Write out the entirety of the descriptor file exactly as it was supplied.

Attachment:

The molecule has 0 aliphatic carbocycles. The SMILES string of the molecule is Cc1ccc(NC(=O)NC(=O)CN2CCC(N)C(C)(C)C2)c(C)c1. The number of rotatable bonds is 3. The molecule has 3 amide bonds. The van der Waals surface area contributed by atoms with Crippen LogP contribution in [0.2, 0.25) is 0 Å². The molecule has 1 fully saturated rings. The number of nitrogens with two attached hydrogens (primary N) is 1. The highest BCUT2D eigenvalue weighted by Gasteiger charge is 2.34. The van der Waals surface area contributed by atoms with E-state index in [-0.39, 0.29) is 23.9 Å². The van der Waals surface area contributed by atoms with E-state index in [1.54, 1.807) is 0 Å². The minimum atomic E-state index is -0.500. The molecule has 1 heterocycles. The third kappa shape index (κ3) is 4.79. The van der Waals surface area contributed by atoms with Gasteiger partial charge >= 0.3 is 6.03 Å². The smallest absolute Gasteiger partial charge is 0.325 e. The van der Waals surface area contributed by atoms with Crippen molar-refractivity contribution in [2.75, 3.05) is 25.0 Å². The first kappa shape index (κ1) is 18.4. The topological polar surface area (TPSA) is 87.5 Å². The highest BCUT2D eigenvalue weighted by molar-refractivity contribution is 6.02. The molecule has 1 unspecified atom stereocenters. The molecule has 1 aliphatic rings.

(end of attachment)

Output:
The molecule has 0 aliphatic carbocycles. The SMILES string of the molecule is Cc1ccc(NC(=O)NC(=O)CN2CCC(N)C(C)(C)C2)c(C)c1. The number of rotatable bonds is 3. The molecule has 3 amide bonds. The van der Waals surface area contributed by atoms with Crippen LogP contribution in [0.2, 0.25) is 0 Å². The molecule has 1 fully saturated rings. The number of nitrogens with two attached hydrogens (primary N) is 1. The highest BCUT2D eigenvalue weighted by Gasteiger charge is 2.34. The van der Waals surface area contributed by atoms with E-state index in [-0.39, 0.29) is 23.9 Å². The van der Waals surface area contributed by atoms with E-state index in [1.54, 1.807) is 0 Å². The minimum atomic E-state index is -0.500. The molecule has 1 heterocycles. The third kappa shape index (κ3) is 4.79. The van der Waals surface area contributed by atoms with Gasteiger partial charge >= 0.3 is 6.03 Å². The smallest absolute Gasteiger partial charge is 0.325 e. The van der Waals surface area contributed by atoms with Crippen molar-refractivity contribution in [2.75, 3.05) is 25.0 Å². The first kappa shape index (κ1) is 18.4. The topological polar surface area (TPSA) is 87.5 Å². The highest BCUT2D eigenvalue weighted by molar-refractivity contribution is 6.02. The molecule has 1 unspecified atom stereocenters. The molecule has 1 aliphatic rings.